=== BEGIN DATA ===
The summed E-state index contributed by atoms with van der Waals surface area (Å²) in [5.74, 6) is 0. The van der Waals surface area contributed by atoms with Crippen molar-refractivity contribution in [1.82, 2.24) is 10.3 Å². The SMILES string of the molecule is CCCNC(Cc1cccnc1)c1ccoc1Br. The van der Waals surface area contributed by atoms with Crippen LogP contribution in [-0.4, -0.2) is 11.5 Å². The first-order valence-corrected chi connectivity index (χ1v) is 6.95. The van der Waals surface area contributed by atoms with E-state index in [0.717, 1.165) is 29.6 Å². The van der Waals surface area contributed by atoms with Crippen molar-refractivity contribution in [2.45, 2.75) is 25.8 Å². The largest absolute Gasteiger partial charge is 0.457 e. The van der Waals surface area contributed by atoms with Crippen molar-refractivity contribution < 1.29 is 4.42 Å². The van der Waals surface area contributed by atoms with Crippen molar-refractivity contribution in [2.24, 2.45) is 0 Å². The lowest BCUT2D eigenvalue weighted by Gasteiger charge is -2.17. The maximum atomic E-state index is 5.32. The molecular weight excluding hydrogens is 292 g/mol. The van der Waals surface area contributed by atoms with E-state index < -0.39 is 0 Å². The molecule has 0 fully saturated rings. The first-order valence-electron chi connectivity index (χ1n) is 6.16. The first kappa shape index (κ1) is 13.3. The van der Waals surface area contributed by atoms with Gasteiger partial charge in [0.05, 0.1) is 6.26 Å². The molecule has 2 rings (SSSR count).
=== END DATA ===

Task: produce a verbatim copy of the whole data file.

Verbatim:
The summed E-state index contributed by atoms with van der Waals surface area (Å²) in [5.74, 6) is 0. The van der Waals surface area contributed by atoms with Crippen molar-refractivity contribution in [1.82, 2.24) is 10.3 Å². The SMILES string of the molecule is CCCNC(Cc1cccnc1)c1ccoc1Br. The van der Waals surface area contributed by atoms with Crippen LogP contribution in [-0.4, -0.2) is 11.5 Å². The first-order valence-corrected chi connectivity index (χ1v) is 6.95. The van der Waals surface area contributed by atoms with E-state index in [0.717, 1.165) is 29.6 Å². The van der Waals surface area contributed by atoms with Crippen molar-refractivity contribution in [2.45, 2.75) is 25.8 Å². The largest absolute Gasteiger partial charge is 0.457 e. The van der Waals surface area contributed by atoms with Crippen molar-refractivity contribution < 1.29 is 4.42 Å². The van der Waals surface area contributed by atoms with Crippen molar-refractivity contribution in [2.24, 2.45) is 0 Å². The lowest BCUT2D eigenvalue weighted by Gasteiger charge is -2.17. The maximum atomic E-state index is 5.32. The molecular weight excluding hydrogens is 292 g/mol. The van der Waals surface area contributed by atoms with E-state index < -0.39 is 0 Å². The molecule has 0 fully saturated rings. The first-order valence-electron chi connectivity index (χ1n) is 6.16. The first kappa shape index (κ1) is 13.3. The van der Waals surface area contributed by atoms with Gasteiger partial charge in [0.05, 0.1) is 6.26 Å². The molecule has 2 rings (SSSR count).